Sports Safety

Despite the new innovations in mouth and face guard technology, many athletes still subject themselves to needless sports-related injuries to the mouth and face.

Members of the American Association of Oral and Maxillofacial Surgeons would like to see helmets, face masks, and mouth guards-every kind of safety gear that reduces the risk of injury- become standard pieces of athletic equipment.


Oral and Maxillofacial Surgeons are the specialists called in to treat the broken jaws, splint the loosened teeth and replant the knocked-out tooth. Every day they treat the painful results of needless sports-related injuries. That’s why Oral and Maxillofacial Surgeons support the mandatory use of safety equipment. As always, prevention is the best policy.


Elaborate protective equipment is available for sports that involve contact and present a greater probability of injury. Among these sports are:

Football. Helmets with face guards and mouth guards should be worn. Many of the helmets manufactured for younger players have plastic face guards that can be bent back into the face and cause injury. These should be replaced by carbon steel wire guards.

Baseball. A catcher should always wear a mask. Batting helmets with a clear molded plastic face guard are now available; these can also be worn while fielding.

Ice Hockey. Many ice hockey players are beginning to wear cage-like face guards attached to the helmet. These are superior to the hard plastic face masks worn by some goalies as the face guard and the helmet take the pressure of a blow instead of the face. For extra protection both face and mouth guards- including external mouth guards made of hard plastic and secured with straps-can be worn.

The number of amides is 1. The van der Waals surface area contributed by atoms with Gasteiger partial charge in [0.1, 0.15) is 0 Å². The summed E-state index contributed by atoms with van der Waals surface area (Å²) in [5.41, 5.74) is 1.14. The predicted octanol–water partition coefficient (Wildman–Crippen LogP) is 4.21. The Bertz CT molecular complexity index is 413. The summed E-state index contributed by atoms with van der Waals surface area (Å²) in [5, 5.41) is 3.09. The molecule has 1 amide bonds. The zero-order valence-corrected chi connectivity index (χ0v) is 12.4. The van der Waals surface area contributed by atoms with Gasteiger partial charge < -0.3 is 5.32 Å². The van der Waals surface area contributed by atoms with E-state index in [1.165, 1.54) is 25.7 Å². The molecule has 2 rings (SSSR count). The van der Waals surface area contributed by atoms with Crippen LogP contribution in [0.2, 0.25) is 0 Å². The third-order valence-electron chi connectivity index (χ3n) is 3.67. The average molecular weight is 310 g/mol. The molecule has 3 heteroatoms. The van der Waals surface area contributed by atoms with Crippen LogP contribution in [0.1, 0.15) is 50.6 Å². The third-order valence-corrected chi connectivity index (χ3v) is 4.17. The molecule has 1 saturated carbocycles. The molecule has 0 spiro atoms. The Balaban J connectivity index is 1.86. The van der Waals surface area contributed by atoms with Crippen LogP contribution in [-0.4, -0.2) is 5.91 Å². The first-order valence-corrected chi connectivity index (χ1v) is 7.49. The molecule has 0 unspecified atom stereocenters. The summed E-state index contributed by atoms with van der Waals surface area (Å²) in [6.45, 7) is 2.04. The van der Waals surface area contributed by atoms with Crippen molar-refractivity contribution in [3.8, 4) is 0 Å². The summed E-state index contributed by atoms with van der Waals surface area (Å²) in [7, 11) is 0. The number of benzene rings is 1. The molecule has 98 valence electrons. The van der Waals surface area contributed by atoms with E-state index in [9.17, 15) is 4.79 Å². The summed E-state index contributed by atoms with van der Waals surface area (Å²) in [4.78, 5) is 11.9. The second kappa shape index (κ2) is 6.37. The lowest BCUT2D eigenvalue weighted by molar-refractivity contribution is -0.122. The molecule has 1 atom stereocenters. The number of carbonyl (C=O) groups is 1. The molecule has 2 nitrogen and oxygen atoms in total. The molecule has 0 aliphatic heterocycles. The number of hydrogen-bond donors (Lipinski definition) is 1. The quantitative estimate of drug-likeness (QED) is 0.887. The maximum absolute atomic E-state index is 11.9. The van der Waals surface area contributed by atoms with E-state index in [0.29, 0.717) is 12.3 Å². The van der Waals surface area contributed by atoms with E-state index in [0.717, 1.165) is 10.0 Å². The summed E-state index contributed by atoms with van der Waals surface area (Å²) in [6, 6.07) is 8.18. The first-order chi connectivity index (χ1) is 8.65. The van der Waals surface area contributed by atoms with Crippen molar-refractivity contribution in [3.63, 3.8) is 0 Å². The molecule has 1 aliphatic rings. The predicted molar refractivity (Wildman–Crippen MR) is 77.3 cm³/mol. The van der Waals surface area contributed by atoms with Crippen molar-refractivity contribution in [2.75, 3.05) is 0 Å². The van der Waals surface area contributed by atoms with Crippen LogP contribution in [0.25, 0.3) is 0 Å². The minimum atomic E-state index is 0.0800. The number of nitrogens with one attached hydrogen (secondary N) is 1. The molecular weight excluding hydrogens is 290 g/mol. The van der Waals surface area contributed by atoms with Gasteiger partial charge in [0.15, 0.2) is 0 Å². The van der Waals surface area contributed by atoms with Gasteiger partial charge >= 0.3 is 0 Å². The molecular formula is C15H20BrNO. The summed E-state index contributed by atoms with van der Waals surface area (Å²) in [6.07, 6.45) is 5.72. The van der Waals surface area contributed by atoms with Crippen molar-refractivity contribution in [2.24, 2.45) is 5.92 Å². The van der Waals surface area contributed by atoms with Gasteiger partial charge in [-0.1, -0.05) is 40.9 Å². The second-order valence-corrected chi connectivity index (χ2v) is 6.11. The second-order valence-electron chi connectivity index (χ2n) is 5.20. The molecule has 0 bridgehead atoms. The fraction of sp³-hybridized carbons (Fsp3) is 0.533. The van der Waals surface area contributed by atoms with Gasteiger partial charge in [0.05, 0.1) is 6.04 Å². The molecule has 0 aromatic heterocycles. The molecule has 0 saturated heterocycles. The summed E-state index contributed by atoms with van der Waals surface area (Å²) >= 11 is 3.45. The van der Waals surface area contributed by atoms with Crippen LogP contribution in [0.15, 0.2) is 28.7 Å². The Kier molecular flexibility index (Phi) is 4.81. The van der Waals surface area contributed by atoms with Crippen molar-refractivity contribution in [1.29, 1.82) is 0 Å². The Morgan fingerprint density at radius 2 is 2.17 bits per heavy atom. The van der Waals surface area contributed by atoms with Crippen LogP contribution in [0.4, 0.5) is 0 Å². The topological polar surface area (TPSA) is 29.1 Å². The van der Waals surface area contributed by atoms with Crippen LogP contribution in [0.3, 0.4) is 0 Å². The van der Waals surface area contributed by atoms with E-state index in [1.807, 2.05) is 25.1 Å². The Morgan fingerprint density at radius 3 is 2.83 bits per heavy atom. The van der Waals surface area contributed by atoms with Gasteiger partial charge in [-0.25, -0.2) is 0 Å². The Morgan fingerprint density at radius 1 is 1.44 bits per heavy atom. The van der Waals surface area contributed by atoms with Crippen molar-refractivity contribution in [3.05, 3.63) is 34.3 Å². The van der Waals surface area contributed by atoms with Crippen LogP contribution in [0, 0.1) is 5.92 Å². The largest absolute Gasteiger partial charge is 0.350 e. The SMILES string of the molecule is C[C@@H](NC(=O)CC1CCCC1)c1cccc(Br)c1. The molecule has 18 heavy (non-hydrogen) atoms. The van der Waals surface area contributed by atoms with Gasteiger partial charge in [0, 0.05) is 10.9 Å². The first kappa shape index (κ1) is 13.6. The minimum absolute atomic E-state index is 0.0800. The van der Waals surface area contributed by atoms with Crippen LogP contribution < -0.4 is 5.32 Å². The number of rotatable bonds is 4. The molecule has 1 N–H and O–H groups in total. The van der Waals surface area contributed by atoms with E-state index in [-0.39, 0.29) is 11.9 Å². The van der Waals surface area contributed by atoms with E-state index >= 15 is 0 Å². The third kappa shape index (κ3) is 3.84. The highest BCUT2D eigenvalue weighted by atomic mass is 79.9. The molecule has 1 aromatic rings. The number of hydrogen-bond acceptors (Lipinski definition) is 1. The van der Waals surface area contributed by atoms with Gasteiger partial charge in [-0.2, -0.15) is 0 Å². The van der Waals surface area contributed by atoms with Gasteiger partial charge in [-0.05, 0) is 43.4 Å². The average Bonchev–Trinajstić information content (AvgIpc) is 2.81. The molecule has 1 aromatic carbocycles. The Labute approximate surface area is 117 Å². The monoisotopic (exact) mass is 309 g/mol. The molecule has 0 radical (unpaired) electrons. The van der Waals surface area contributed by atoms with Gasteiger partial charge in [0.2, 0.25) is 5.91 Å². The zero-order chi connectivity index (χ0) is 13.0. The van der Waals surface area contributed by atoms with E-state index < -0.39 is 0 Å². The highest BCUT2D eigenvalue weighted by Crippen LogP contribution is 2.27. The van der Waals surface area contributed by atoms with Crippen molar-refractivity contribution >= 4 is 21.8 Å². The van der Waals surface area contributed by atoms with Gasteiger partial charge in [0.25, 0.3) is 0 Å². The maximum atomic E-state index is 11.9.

Wrestling. More and more high school athletic associations require wrestlers to wear head gear. A strap with a chin cup holds the gear in place and helps to steady the jaw. Recently, face masks have been developed for wrestlers who have suffered facial injuries. Mouth guards should also be worn by wrestlers.

Boxing. Mouth guards are mandatory in this sport. A new pacifier-like mouth guard for pugilists has been designed with a thicker front, including air holes to aid breathing.

Lacrosse. Hard plastic helmets resembling baseball batting helmets, with wire cage face masks, are manufactured for this sport.

Field Hockey. Oral and Maxillofacial Surgeons recommend that athletes participating in this sport wear mouth guards. Goalies can receive extra protection by wearing Lacrosse helmets.

Soccer. Soccer players should wear mouth guards for protection. Oral and maxillofacial surgeons advise goalies to also wear helmets.

By encouraging athletes to wear mouth guards and other protective equipment, oral surgeons hope to help change the “face” of sports.

In the event that a facial or mouth injury occurs which requires a trip to the emergency room, the injured athlete, his parent or coach should be sure to ask that an oral and maxillofacial surgeon is called for consultation. With their background and training, oral and maxillofacial surgeons are the specialists most qualified to deal with these types of injuries. In some cases, they may even detect a “hidden” injury that might otherwise go unnoticed.


From their experience with athletes-ranging from NFL All-Pros to Olympians to the kid playing sandlot ball-oral and maxillofacial surgeons recommend that athletes participating in such sports as basketball, soccer, water polo, handball, rugby, karate, judo, gymnastics and horseback riding, be fitted with mouth guards. New synthetic materials and advances in engineering and design have resulted in mouth guards that are sturdier yet lightweight enough to allow ease of breathing. Mouth guards can vary from very inexpensive “boil and bite” models to custom-fabricated guards made by dentists, which can be adapted to the sport and are generally more comfortable.

A mouth protector should be evaluated from the standpoint of retention, comfort, ability to speak and breathe, tear resistance and protection provided to the teeth, gums and lips. There are five criteria to use when being fitted for a mouth protector. The device should:

  • cover the upper and/or lower teeth and gums;
  • be fitted so that it does not misalign the jaw and throw off the bite;
  • be light;
  • be strong; and
  • be easy to clean.

Portions of the above information provided as a courtesy by:

American Association of Oral and Maxillofacial Surgeons
9700 W. Bryn Mawr Avenue
Rosemont, Illinois 60018-5701
847/678-6200 Fax: 847/678-6286

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